Tests comprise a written element and an oral element. Candidates are first obliged to take an elementary test which comprises a series of multiple choice questions to assess:

1.     specialized knowledge of the field(s) covered by the competition and knowledge of the European Community and current affairs, particularly in Europe;

2.     logical reasoning ability (numerical, symbolic and spatial, etc.);

3.     knowledge of a second Community language (chosen by the candidate and specified on the application form).

The written tests vary according to the nature of duties. Candidates applying for work as a translator or interpreter must sit special language tests. Successful candidates then go through various selection stages for further assessment. Suitable candidates are then listed for approval by an appointing authority and may then be invited for a further interview with heads of department at the Commission or any other institution that may be interested in recruiting them. A definite job offer may be made after these interviews.

18

HOW TO BECOME A TRANSLATOR

Information about forthcoming competitions can be found in the Official Journal of the European Communities. Write to the following address for more information:

INFO-RECRUITMENT Recruitment Unit

Commission of the European Communities rue de la Loi 200 B-1049 Brussels

1.13.2 The United Nations

The United Nations holds competition examinations for English translators/precis writers in New York, Geneva, Vienna and London. The principal eligibility requirements are, inter alia:

•      English as the person's main language.

•      A perfect command of English and an excellent knowledge of French. Candidates must also have an excellent knowledge of Arabic, Chinese, Russian or Spanish. A knowledge of other, non-official languages is considered an asset.

•      Some translation experience.

•      A degree or equivalent qualification from a university or equivalent institution at which English is the principal language of instruction.

Written examinations consist of six papers:

•      Translation into English of a general text in French.

•      Translation into English of one general text chosen by the candidate from a total of four texts in Arabic, Chinese, Russian and Spanish.

•      Summary in English of a speech in French.

•      Translation into English of two French texts to be chosen by the candidate from a total of five specialized texts (economic, legal, scientific, social and technical).

•      Translation into English of one specialised text chosen by the candidate from a total of four texts in Arabic, Chinese, Russian and Spanish.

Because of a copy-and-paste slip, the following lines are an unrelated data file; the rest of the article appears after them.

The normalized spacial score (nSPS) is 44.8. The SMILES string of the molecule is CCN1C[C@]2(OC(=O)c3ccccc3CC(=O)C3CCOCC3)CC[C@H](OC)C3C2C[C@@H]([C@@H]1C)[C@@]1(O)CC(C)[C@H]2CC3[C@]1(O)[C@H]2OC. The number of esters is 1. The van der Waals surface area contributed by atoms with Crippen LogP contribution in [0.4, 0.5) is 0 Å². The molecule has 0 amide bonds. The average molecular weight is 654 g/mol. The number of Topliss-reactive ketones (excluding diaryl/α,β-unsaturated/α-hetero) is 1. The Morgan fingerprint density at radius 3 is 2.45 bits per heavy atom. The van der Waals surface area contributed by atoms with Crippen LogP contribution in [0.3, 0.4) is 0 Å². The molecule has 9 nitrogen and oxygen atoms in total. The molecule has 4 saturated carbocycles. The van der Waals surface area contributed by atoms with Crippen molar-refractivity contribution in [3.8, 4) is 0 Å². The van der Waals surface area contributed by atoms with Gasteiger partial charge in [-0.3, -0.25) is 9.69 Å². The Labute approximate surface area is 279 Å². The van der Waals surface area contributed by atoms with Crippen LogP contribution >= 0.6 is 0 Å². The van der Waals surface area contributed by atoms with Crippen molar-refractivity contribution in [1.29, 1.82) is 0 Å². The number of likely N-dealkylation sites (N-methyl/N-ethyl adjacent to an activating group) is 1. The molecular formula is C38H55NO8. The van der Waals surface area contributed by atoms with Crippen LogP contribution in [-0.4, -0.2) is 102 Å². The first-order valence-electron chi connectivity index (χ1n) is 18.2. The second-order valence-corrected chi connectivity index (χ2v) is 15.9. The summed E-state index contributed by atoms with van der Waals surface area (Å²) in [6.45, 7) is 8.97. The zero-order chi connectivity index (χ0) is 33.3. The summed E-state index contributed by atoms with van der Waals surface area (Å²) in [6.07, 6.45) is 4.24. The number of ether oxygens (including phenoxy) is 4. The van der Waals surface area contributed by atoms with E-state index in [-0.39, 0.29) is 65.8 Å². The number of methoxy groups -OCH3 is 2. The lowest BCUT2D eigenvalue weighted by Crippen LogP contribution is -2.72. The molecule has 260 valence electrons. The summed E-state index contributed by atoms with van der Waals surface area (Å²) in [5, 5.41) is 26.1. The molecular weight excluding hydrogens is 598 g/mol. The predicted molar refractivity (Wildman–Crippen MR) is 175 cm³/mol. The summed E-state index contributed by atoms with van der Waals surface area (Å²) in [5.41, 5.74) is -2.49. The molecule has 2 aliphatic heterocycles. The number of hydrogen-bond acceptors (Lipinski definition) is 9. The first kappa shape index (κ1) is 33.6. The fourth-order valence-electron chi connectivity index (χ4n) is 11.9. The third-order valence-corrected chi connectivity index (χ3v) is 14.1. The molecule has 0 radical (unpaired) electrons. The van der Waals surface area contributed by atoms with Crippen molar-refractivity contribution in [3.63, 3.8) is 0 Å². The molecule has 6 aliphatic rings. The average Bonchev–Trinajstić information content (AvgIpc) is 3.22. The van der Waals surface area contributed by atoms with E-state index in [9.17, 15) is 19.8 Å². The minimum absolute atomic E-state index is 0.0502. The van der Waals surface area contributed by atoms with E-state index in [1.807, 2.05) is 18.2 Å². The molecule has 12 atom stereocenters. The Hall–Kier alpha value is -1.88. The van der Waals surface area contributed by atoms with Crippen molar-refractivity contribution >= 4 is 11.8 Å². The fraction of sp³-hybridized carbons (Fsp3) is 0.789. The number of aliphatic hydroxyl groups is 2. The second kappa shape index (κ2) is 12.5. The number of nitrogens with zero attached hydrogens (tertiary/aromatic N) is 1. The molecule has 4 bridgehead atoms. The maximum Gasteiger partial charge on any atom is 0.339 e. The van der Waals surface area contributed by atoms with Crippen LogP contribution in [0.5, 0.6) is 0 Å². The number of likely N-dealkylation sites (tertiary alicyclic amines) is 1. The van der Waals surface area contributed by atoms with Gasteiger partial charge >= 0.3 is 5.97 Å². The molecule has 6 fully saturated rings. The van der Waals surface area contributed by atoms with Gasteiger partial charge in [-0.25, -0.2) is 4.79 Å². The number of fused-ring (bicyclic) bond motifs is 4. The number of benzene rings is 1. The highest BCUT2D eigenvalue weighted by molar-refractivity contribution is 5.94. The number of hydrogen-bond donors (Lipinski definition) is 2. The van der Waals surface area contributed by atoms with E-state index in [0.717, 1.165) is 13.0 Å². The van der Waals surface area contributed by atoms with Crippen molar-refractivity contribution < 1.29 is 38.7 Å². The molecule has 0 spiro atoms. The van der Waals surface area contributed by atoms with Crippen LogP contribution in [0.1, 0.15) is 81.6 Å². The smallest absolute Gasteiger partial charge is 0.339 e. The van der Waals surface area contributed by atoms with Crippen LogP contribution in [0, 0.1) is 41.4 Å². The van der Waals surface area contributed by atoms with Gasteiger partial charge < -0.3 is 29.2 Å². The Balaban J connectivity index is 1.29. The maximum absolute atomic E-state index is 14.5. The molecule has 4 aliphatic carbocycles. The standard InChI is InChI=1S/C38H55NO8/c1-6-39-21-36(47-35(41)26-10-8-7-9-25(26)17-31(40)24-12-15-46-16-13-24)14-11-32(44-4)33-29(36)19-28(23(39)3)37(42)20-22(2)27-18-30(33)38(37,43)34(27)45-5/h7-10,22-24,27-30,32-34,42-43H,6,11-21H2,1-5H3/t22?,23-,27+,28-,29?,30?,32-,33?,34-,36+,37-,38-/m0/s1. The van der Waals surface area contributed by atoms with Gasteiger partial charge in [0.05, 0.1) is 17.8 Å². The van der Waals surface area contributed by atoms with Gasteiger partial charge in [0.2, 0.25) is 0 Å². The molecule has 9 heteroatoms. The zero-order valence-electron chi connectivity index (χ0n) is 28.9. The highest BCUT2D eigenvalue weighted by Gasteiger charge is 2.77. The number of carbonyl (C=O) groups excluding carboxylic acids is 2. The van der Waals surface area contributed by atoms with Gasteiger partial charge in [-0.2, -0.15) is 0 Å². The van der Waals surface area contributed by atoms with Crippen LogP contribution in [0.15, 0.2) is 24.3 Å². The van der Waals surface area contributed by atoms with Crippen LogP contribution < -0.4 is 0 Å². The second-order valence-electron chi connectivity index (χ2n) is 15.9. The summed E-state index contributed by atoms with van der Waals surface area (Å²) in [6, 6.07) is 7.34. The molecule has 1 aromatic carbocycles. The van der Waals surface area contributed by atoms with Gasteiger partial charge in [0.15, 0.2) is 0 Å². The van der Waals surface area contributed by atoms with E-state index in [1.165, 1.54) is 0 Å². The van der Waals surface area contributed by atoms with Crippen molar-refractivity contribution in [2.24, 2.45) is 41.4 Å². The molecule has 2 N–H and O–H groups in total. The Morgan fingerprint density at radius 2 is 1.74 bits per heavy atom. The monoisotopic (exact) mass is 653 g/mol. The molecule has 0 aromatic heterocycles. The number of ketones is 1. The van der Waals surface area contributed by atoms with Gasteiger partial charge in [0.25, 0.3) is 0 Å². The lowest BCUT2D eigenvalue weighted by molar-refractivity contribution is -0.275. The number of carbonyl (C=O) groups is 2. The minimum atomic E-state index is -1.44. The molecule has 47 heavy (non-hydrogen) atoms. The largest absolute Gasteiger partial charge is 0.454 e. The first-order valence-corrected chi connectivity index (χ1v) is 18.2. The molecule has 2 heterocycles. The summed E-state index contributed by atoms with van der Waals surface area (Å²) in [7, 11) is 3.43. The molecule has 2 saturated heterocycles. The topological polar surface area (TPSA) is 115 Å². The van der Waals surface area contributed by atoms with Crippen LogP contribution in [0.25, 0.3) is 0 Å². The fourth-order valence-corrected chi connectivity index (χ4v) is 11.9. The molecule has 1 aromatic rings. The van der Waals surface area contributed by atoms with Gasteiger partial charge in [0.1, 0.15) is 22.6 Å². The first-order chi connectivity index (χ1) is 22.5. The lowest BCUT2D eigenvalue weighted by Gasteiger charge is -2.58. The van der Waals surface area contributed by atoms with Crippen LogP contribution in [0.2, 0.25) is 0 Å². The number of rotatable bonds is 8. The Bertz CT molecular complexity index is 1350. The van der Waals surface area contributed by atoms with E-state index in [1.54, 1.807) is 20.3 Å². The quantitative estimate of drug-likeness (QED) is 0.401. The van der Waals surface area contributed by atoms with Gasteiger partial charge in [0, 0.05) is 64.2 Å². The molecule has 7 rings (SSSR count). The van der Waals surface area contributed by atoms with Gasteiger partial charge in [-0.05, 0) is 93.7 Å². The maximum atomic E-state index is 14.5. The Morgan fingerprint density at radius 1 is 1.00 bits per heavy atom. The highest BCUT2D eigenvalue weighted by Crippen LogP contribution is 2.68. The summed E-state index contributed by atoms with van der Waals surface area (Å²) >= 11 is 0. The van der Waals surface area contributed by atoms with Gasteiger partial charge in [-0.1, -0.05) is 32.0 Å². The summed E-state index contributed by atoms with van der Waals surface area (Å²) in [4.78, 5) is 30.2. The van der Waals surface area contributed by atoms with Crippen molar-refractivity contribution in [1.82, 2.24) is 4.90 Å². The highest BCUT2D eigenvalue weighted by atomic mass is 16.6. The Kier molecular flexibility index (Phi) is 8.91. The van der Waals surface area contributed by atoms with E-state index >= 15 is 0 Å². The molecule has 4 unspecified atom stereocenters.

•      (Optional). Translation into English of one general text chosen by the candidate from a total of four texts in Arabic, Chinese, Russian and Spanish. Candidate who write this paper must choose a language other than the language(s) which they chose in papers 2) and 4) of the examination.

I lie use of dictionaries or any other reference material is not permitted.

Selected candidates are invited for an interview about three months after the written component of the examination.

Information and application forms for forthcoming examination competitions are available from:

WELCOME
So you want to understand, read and write Hungarian and to handle everyday situ­ations with confidence. PONS Beginners' Course Hungarian introduces you quickly and reliably to the language. It is engaging and stimulating and offers you a lively picture of contemporary Hungarian. In addition, you will learn a great deal of useful and interesting information about the country, people, and culture of Hungary.
How do you learn using the Beginners' Course?
Each of the ten lessons includes eight pages of which two concentrate on each of the four basic skills: understanding spoken Hungarian, reading, writing and speak­ing Hungarian.
•       Csupa fiil vagyok! I'm all ears! The first two pages of each lesson are de­voted to comprehending spoken language.
•       Olvassunk! Let's read! On these pages you will practise reading Hungarian with the help of exercises in everyday Hungarian.
•       Irjunk! Let’s write! Here you will practise writing in Hungarian.
•       Beszelgessunk! Let’s chat! Short dialogues in Hungarian depicting every­day situations will now be easy for you.
Revision
•       After Lessons 5 and 10, you will find four-page revisionswith which you can test your progress, refresh your memory and consolidate what you have learnt.
The fastest way to make progress:
•       Study regularly in short intervals. It is better to study frequently for fifteen minutes than to study once for two hours.
•       Don't get stuck on a point you have not fully understood. You will find these uncertainties clear up on their own as you proceed.
•       If you listen to the dialogues several times, you can easily memorize them.
In real life, you can't always use the very same sentences, however, the memorized text will help you to assimilate pronunciation, intonation,
and vocabulary as well as help to establish patterns for sentence structure and provide communicative strategies.